Reuters, DETROIT General Motors Co. (GM.N)-backed auto data startup Wejo will reverse combine with blank-check provider Virtuoso Acquisition Corp. (VOSO.O) and go public, the companies announced on Friday. The transaction values the British company at $800 million, including debt.
According to the firms, Wejo would receive $330 million in revenues from the purchase. Included in that are $230 million from Virtuoso, a SPAC, and an additional $100 million known as private investment in public equity.
Richard Barlow, the creator and chief executive of Wejo, stated that institutional investors made up the majority of PIPE but refrained from naming the companies involved. As long as negotiations with further potential investors go well, he suggested, an extra $25 million might be raised within the next month.
The top U.S. manufacturer GM, which had previously invested in Wejo, and data management firm Palantir Technologies Inc.(PLTR.N), which billionaire Peter Thiel co-founded, are among the investors in the PIPE, according to Wejo and Virtuoso. Their holdings or investment amounts were not made public.
Wejo has an implied pro forma equity value of $1.1 billion based on its $800 million enterprise value.
According to Virtuoso CEO Jeffrey Warshaw, “the future is data, and this is a firm that’s sitting there right in the heart of this great flood of data that’s coming.” “There is virtually unlimited possibilities to commercialize it.”
According to the companies, the Virtuoso merger is anticipated to be completed in the second half of the year. The stock market has not yet been chosen, but the new business will trade under the ticker “WEJO.” Wejo and Virtuoso were reportedly in discussions, according to Reuters. View More
SPACs are front companies that raise money to buy private businesses with the intention of bringing them public, allowing their targets to bypass the usual initial public offering (IPO) process and instead access the public markets directly.
The valuation is lower than the more than $2 billion that Wejo had planned to acquire, sources told Reuters in March.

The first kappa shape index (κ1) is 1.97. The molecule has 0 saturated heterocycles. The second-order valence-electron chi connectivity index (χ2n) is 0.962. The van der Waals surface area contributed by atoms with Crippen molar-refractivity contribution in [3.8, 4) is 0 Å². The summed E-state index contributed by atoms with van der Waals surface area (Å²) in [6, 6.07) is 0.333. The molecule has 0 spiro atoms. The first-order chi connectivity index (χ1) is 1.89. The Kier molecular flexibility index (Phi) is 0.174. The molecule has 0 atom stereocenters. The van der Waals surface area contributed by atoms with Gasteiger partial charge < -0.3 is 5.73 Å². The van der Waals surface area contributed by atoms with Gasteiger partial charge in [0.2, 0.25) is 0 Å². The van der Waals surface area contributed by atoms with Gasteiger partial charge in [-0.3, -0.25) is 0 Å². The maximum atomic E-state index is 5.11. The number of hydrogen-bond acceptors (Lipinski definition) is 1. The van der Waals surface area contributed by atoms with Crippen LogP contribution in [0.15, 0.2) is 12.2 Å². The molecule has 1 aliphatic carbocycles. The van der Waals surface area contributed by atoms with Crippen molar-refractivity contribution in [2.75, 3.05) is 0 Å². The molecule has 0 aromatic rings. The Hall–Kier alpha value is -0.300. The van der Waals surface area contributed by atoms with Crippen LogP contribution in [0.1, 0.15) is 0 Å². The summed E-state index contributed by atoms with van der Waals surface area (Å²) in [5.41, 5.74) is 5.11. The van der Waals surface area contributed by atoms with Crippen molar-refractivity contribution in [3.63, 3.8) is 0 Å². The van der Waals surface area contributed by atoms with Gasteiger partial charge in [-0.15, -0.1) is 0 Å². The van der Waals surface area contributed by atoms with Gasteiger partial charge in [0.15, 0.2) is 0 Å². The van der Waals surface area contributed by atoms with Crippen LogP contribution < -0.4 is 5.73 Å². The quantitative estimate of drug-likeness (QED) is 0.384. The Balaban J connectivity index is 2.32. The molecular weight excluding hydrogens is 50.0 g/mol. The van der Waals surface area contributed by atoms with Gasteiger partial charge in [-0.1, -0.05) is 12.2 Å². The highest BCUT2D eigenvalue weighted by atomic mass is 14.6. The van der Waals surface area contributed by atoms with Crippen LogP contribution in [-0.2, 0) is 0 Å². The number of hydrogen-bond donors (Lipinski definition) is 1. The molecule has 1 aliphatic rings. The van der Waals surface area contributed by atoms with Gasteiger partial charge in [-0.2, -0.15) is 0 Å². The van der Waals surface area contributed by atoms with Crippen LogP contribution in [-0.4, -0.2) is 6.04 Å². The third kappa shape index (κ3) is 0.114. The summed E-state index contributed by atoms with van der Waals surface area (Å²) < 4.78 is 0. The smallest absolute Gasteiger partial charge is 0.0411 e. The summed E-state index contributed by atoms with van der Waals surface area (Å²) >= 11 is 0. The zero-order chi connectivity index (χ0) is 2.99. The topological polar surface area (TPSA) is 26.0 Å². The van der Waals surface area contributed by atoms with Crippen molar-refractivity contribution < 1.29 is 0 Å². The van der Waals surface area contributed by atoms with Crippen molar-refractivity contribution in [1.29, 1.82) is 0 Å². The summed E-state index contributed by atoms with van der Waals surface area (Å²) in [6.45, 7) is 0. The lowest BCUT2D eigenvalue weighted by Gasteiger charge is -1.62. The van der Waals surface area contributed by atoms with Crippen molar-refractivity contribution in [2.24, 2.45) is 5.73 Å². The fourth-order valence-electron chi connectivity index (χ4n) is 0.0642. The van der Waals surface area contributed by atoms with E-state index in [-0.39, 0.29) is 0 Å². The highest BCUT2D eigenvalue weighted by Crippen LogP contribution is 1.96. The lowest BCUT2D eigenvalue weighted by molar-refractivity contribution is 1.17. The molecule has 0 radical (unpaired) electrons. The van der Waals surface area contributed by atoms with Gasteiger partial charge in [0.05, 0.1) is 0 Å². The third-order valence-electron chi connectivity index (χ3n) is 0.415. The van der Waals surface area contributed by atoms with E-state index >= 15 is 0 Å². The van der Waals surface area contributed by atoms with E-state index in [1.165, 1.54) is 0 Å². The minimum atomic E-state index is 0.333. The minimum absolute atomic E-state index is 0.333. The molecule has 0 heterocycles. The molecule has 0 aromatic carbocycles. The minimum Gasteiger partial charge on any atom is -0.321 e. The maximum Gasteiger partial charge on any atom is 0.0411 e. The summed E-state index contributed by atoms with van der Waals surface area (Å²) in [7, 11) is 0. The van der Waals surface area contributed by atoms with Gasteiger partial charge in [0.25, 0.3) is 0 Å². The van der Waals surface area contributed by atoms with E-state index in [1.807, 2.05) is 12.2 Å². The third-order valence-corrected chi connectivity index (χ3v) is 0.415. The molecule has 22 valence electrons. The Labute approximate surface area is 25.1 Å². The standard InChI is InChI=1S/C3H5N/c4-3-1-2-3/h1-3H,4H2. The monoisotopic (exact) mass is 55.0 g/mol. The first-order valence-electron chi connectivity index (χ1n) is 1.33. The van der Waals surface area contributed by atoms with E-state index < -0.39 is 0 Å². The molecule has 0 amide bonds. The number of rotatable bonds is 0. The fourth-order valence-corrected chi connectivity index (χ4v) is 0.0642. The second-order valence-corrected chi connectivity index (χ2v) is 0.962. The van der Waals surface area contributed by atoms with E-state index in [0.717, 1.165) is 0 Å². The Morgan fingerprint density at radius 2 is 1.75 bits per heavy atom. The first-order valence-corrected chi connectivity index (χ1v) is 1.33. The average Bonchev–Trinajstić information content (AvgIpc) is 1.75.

The SEC indicated last month that warrants issued by SPACs should be accounted for as liabilities rather than equity instruments, which has caused the SPAC market to chill recently amid concerns about inflated valuations. View More
For customers including General Motors, Hyundai Motor Co (005380.KS), and Daimler, Manchester-based Wejo manages data from over 11 million vehicles connected to the Internet through embedded modems.
To create apps and services for fleets, smart cities, and individual consumers, including advertising, fleet management, insurance, remote diagnostics, roadside assistance, parking availability, and traffic information, automakers can leverage the data created by that connection.
The next-best solution will depend on getting the data-software component right, according to Kevin Kawasaki, global head of business development at Palantir.
Wejo, which translates for “we travel,” was founded in 2014. According to PitchBook, Wejo has garnered approximately $200 million from investors including GM, who acquired a large share in the company in 2019.
According to Wejos, the connected car data industry will be worth $500 billion by 2030, opening up new revenue streams, expanded customer services, and improved product development efficiency for automakers and their clients. Automakers can arrange the data gathered in those vehicles using Wejo’s technological platform, ADEPT.
Wejo’s Israeli competitor Otonomo announced on February 1 that it would go public through a SPAC merger with Software Acquisition Group Inc II. Read on for more.